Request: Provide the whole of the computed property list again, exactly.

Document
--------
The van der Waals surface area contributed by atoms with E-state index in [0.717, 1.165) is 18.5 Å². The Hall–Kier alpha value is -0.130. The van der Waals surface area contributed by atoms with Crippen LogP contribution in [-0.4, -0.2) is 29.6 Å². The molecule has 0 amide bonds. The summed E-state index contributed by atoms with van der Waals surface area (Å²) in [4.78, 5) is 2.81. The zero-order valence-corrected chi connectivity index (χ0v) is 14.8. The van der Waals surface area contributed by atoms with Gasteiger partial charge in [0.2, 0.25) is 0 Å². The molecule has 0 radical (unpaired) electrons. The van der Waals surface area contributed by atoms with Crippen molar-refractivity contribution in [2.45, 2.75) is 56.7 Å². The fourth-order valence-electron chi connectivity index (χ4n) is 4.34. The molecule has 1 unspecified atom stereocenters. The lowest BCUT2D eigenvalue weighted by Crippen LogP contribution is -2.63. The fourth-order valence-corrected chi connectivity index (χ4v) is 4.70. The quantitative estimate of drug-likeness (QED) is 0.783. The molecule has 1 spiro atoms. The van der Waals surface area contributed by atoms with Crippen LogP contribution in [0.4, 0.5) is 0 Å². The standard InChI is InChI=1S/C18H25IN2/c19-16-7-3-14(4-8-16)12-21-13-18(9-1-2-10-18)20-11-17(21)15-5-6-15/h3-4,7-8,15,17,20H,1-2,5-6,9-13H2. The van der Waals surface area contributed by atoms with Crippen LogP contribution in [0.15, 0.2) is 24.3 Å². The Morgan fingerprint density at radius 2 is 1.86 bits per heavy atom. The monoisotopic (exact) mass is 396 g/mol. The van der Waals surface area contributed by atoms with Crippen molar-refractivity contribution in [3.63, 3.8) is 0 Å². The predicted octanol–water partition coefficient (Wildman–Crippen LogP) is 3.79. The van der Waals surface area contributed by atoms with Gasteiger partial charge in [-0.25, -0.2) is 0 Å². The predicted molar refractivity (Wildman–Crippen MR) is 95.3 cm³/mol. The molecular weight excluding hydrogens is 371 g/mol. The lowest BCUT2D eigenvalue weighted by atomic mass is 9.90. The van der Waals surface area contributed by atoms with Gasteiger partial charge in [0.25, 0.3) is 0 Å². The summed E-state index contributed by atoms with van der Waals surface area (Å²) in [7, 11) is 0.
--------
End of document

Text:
The van der Waals surface area contributed by atoms with E-state index in [0.717, 1.165) is 18.5 Å². The Hall–Kier alpha value is -0.130. The van der Waals surface area contributed by atoms with Crippen LogP contribution in [-0.4, -0.2) is 29.6 Å². The molecule has 0 amide bonds. The summed E-state index contributed by atoms with van der Waals surface area (Å²) in [4.78, 5) is 2.81. The zero-order valence-corrected chi connectivity index (χ0v) is 14.8. The van der Waals surface area contributed by atoms with Gasteiger partial charge in [0.2, 0.25) is 0 Å². The molecule has 0 radical (unpaired) electrons. The van der Waals surface area contributed by atoms with Crippen molar-refractivity contribution in [2.45, 2.75) is 56.7 Å². The fourth-order valence-electron chi connectivity index (χ4n) is 4.34. The molecule has 1 unspecified atom stereocenters. The lowest BCUT2D eigenvalue weighted by Crippen LogP contribution is -2.63. The fourth-order valence-corrected chi connectivity index (χ4v) is 4.70. The quantitative estimate of drug-likeness (QED) is 0.783. The molecule has 1 spiro atoms. The van der Waals surface area contributed by atoms with Crippen LogP contribution in [0.4, 0.5) is 0 Å². The standard InChI is InChI=1S/C18H25IN2/c19-16-7-3-14(4-8-16)12-21-13-18(9-1-2-10-18)20-11-17(21)15-5-6-15/h3-4,7-8,15,17,20H,1-2,5-6,9-13H2. The van der Waals surface area contributed by atoms with Crippen LogP contribution in [0.15, 0.2) is 24.3 Å². The Morgan fingerprint density at radius 2 is 1.86 bits per heavy atom. The monoisotopic (exact) mass is 396 g/mol. The van der Waals surface area contributed by atoms with Crippen molar-refractivity contribution in [3.63, 3.8) is 0 Å². The predicted octanol–water partition coefficient (Wildman–Crippen LogP) is 3.79. The van der Waals surface area contributed by atoms with Gasteiger partial charge in [-0.25, -0.2) is 0 Å². The predicted molar refractivity (Wildman–Crippen MR) is 95.3 cm³/mol. The molecular weight excluding hydrogens is 371 g/mol. The lowest BCUT2D eigenvalue weighted by atomic mass is 9.90. The van der Waals surface area contributed by atoms with Gasteiger partial charge in [0.25, 0.3) is 0 Å². The summed E-state index contributed by atoms with van der Waals surface area (Å²) in [7, 11) is 0.